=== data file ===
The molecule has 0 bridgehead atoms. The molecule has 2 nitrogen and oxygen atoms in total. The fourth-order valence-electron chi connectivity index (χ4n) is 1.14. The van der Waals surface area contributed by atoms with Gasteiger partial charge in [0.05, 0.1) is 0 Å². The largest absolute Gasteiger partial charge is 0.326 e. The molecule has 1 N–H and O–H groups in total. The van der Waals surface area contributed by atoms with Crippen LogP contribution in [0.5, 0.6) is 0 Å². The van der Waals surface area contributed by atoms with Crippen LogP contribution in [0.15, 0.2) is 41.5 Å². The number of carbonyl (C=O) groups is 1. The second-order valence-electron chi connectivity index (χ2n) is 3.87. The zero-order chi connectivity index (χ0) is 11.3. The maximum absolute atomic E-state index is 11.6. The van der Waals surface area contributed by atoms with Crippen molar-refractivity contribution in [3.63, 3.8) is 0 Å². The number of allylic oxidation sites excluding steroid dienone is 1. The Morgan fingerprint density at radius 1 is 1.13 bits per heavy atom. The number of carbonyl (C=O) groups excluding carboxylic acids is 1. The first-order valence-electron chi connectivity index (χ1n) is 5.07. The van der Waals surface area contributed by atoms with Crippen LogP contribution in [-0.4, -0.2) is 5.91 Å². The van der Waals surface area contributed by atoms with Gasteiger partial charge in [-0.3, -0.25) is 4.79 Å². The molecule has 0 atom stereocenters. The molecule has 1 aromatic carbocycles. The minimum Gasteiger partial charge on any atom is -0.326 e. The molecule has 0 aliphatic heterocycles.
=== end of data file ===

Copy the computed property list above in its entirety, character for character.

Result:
The molecule has 0 bridgehead atoms. The molecule has 2 nitrogen and oxygen atoms in total. The fourth-order valence-electron chi connectivity index (χ4n) is 1.14. The van der Waals surface area contributed by atoms with Gasteiger partial charge in [0.05, 0.1) is 0 Å². The largest absolute Gasteiger partial charge is 0.326 e. The molecule has 1 N–H and O–H groups in total. The van der Waals surface area contributed by atoms with Crippen LogP contribution in [0.5, 0.6) is 0 Å². The van der Waals surface area contributed by atoms with Crippen LogP contribution in [0.15, 0.2) is 41.5 Å². The number of carbonyl (C=O) groups is 1. The second-order valence-electron chi connectivity index (χ2n) is 3.87. The zero-order chi connectivity index (χ0) is 11.3. The maximum absolute atomic E-state index is 11.6. The van der Waals surface area contributed by atoms with Crippen molar-refractivity contribution in [3.63, 3.8) is 0 Å². The number of allylic oxidation sites excluding steroid dienone is 1. The Morgan fingerprint density at radius 1 is 1.13 bits per heavy atom. The number of carbonyl (C=O) groups excluding carboxylic acids is 1. The first-order valence-electron chi connectivity index (χ1n) is 5.07. The van der Waals surface area contributed by atoms with Crippen LogP contribution in [-0.4, -0.2) is 5.91 Å². The van der Waals surface area contributed by atoms with Gasteiger partial charge in [-0.3, -0.25) is 4.79 Å². The molecule has 0 atom stereocenters. The molecule has 1 aromatic carbocycles. The minimum Gasteiger partial charge on any atom is -0.326 e. The molecule has 0 aliphatic heterocycles.